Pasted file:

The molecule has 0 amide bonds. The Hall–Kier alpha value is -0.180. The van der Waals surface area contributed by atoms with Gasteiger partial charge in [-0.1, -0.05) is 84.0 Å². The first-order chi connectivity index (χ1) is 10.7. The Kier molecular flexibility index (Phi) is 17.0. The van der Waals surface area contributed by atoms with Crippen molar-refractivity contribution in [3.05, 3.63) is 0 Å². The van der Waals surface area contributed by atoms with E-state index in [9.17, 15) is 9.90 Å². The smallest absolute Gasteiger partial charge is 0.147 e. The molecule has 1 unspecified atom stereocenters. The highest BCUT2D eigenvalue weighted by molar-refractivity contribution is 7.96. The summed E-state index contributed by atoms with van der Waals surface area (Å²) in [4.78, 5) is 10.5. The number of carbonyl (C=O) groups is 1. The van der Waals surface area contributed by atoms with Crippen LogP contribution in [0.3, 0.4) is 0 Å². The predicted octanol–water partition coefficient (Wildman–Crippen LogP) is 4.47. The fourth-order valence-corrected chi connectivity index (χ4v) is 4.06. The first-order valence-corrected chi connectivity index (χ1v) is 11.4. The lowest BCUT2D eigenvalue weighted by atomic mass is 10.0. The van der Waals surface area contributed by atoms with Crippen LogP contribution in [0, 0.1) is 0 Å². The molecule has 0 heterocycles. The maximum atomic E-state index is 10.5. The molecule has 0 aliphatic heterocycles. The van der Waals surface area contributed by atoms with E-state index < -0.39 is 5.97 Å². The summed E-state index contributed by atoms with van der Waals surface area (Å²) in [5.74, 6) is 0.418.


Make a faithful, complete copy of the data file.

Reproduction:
The molecule has 0 amide bonds. The Hall–Kier alpha value is -0.180. The van der Waals surface area contributed by atoms with Gasteiger partial charge in [-0.1, -0.05) is 84.0 Å². The first-order chi connectivity index (χ1) is 10.7. The Kier molecular flexibility index (Phi) is 17.0. The van der Waals surface area contributed by atoms with Crippen molar-refractivity contribution in [3.05, 3.63) is 0 Å². The van der Waals surface area contributed by atoms with E-state index in [9.17, 15) is 9.90 Å². The smallest absolute Gasteiger partial charge is 0.147 e. The molecule has 1 unspecified atom stereocenters. The highest BCUT2D eigenvalue weighted by molar-refractivity contribution is 7.96. The summed E-state index contributed by atoms with van der Waals surface area (Å²) in [4.78, 5) is 10.5. The number of carbonyl (C=O) groups is 1. The van der Waals surface area contributed by atoms with Crippen LogP contribution in [0.3, 0.4) is 0 Å². The predicted octanol–water partition coefficient (Wildman–Crippen LogP) is 4.47. The fourth-order valence-corrected chi connectivity index (χ4v) is 4.06. The first-order valence-corrected chi connectivity index (χ1v) is 11.4. The lowest BCUT2D eigenvalue weighted by atomic mass is 10.0. The van der Waals surface area contributed by atoms with Crippen LogP contribution in [0, 0.1) is 0 Å². The molecule has 0 heterocycles. The maximum atomic E-state index is 10.5. The molecule has 0 aliphatic heterocycles. The van der Waals surface area contributed by atoms with E-state index < -0.39 is 5.97 Å². The summed E-state index contributed by atoms with van der Waals surface area (Å²) in [5.74, 6) is 0.418.